Biden’s call with allies as UNSC preps for emergency session on Ukraine


The White House refused to provide details as to who all will be a part of the telephonic conversation with President Joe Biden.

Written by Harshit Sabarwal | Edited by Swati Bhasin, New Delhi

United States President Joe Biden is set to hold a call with allies on Monday to talk about the war in Ukraine. “11:15 AM [16:15 GMT] The President hosts a secure call with Allies and partners to discuss the latest developments regarding Russia’s attack on Ukraine and to coordinate our united response,” the White House said in its schedule for Monday. The White House refused to provide details as to who all will be a part of the telephonic conversation with Joe Biden.

Also Read| Russia-Ukraine conflict: UNSC calls for special general assembly session

The “secure call” of the United States and its allies comes as the United Nations Security Council (UNSC) has called for an emergency session of the United Nations General Assembly (UNGA) over the escalating situation in Ukraine. Earlier, the Biden administration strongly censured Russian President Vladimir Putin’s nuclear alert by saying that the alert represents an unacceptable escalation of the full-scale war in Ukraine that started on February 24.

The United States has led the charge of the West condemning Moscow’s actions in Ukraine and has imposed a slew of sanctions that target the Russian economy.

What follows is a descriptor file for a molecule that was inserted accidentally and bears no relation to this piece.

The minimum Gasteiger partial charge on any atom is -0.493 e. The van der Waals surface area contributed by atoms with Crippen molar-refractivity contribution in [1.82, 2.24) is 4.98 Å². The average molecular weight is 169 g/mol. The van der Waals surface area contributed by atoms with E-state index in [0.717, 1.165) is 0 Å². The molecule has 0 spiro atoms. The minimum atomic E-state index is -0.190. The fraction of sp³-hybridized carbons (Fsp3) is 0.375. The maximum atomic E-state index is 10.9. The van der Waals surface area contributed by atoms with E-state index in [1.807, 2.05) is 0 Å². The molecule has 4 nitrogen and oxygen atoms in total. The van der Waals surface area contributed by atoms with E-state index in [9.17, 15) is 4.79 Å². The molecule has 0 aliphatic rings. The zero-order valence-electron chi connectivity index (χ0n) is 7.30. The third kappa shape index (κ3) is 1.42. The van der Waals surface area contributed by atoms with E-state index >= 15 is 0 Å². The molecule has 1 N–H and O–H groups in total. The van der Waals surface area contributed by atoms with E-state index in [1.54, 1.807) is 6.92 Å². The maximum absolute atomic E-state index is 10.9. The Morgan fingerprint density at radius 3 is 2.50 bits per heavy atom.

Also Read| Russian delegation ready for talks with Ukraine in Belarus: Report

However, amid the harsh sanctions imposed by the US, oil and gas from Russia will continue to flow freely to the rest of the world. Since the attack on Ukraine, US President Biden defended his decision to preserve access to Russian energy to limit the pain the American citizens are feeling at the gas pump, according to a report by Reuters.

But some experts have pointed out that excluding an industry (in this the energy sector) at the heart of Russia’s economy will essentially limit the sanctions imposed.

“Politicians in the United States and Europe chose to carve out the one sector that might truly be decisive. I don’t think Russia is blind to what is going on and it must indicate to them that the West does not really have the stomach for a painful fight over Ukraine,” Columbia University historian Adam Tooze told Reuters.

 

 


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